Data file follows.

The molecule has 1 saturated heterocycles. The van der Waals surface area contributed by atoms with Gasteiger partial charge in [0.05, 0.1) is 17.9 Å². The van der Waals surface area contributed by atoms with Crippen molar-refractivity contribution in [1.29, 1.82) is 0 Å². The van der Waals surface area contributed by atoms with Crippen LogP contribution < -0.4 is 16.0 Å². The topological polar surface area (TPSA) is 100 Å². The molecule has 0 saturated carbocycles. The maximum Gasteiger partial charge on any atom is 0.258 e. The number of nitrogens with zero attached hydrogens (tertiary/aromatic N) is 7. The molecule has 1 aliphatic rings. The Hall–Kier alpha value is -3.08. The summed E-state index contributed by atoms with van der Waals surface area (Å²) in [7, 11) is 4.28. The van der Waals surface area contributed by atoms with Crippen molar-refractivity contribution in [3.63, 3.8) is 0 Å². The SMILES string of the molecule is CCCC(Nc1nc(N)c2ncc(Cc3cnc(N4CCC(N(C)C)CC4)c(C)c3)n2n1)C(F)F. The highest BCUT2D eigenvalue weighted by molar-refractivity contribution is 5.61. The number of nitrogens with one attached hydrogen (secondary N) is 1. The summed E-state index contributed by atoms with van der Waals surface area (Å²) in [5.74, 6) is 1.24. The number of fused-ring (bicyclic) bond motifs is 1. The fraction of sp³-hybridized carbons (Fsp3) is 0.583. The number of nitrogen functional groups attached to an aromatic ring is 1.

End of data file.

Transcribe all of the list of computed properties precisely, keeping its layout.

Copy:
The molecule has 1 saturated heterocycles. The van der Waals surface area contributed by atoms with Gasteiger partial charge in [0.05, 0.1) is 17.9 Å². The van der Waals surface area contributed by atoms with Crippen molar-refractivity contribution in [1.29, 1.82) is 0 Å². The van der Waals surface area contributed by atoms with Crippen LogP contribution < -0.4 is 16.0 Å². The topological polar surface area (TPSA) is 100 Å². The molecule has 0 saturated carbocycles. The maximum Gasteiger partial charge on any atom is 0.258 e. The number of nitrogens with zero attached hydrogens (tertiary/aromatic N) is 7. The molecule has 1 aliphatic rings. The Hall–Kier alpha value is -3.08. The summed E-state index contributed by atoms with van der Waals surface area (Å²) in [7, 11) is 4.28. The van der Waals surface area contributed by atoms with Crippen molar-refractivity contribution in [3.63, 3.8) is 0 Å². The SMILES string of the molecule is CCCC(Nc1nc(N)c2ncc(Cc3cnc(N4CCC(N(C)C)CC4)c(C)c3)n2n1)C(F)F. The highest BCUT2D eigenvalue weighted by molar-refractivity contribution is 5.61. The number of nitrogens with one attached hydrogen (secondary N) is 1. The summed E-state index contributed by atoms with van der Waals surface area (Å²) in [5.74, 6) is 1.24. The number of fused-ring (bicyclic) bond motifs is 1. The fraction of sp³-hybridized carbons (Fsp3) is 0.583. The number of nitrogen functional groups attached to an aromatic ring is 1.